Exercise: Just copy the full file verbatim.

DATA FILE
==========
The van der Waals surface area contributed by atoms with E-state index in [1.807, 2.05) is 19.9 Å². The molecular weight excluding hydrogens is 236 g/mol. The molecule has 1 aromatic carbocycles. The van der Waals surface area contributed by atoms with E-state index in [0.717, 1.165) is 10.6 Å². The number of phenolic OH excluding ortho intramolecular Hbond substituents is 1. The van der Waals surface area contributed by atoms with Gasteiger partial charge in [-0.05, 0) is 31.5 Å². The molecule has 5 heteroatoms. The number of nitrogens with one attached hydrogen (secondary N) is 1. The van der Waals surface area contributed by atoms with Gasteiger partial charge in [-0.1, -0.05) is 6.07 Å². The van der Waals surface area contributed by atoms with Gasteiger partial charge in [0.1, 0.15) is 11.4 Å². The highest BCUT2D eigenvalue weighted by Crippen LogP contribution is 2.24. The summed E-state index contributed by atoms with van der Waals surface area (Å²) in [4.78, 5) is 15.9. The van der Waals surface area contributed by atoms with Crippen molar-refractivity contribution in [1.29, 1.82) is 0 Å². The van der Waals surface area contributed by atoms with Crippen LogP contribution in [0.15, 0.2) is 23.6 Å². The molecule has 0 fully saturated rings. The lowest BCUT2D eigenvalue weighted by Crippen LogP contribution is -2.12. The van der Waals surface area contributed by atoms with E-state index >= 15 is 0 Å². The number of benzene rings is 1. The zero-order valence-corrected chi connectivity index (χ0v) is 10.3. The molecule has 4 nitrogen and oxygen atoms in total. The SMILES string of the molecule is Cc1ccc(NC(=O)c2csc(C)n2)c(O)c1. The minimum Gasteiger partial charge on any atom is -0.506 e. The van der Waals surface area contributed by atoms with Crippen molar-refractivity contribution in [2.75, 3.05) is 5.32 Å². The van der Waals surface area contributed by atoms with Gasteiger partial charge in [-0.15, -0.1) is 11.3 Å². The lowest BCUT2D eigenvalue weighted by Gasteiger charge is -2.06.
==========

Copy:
The van der Waals surface area contributed by atoms with E-state index in [1.807, 2.05) is 19.9 Å². The molecular weight excluding hydrogens is 236 g/mol. The molecule has 1 aromatic carbocycles. The van der Waals surface area contributed by atoms with E-state index in [0.717, 1.165) is 10.6 Å². The number of phenolic OH excluding ortho intramolecular Hbond substituents is 1. The van der Waals surface area contributed by atoms with Gasteiger partial charge in [-0.05, 0) is 31.5 Å². The molecule has 5 heteroatoms. The number of nitrogens with one attached hydrogen (secondary N) is 1. The van der Waals surface area contributed by atoms with Gasteiger partial charge in [-0.1, -0.05) is 6.07 Å². The van der Waals surface area contributed by atoms with Gasteiger partial charge in [0.1, 0.15) is 11.4 Å². The highest BCUT2D eigenvalue weighted by Crippen LogP contribution is 2.24. The summed E-state index contributed by atoms with van der Waals surface area (Å²) in [4.78, 5) is 15.9. The van der Waals surface area contributed by atoms with Crippen molar-refractivity contribution in [1.29, 1.82) is 0 Å². The van der Waals surface area contributed by atoms with Crippen LogP contribution in [0.15, 0.2) is 23.6 Å². The molecule has 0 fully saturated rings. The lowest BCUT2D eigenvalue weighted by Crippen LogP contribution is -2.12. The van der Waals surface area contributed by atoms with E-state index >= 15 is 0 Å². The number of benzene rings is 1. The zero-order valence-corrected chi connectivity index (χ0v) is 10.3. The molecule has 4 nitrogen and oxygen atoms in total. The SMILES string of the molecule is Cc1ccc(NC(=O)c2csc(C)n2)c(O)c1. The minimum Gasteiger partial charge on any atom is -0.506 e. The van der Waals surface area contributed by atoms with Crippen molar-refractivity contribution in [2.75, 3.05) is 5.32 Å². The van der Waals surface area contributed by atoms with Gasteiger partial charge in [-0.15, -0.1) is 11.3 Å². The lowest BCUT2D eigenvalue weighted by Gasteiger charge is -2.06.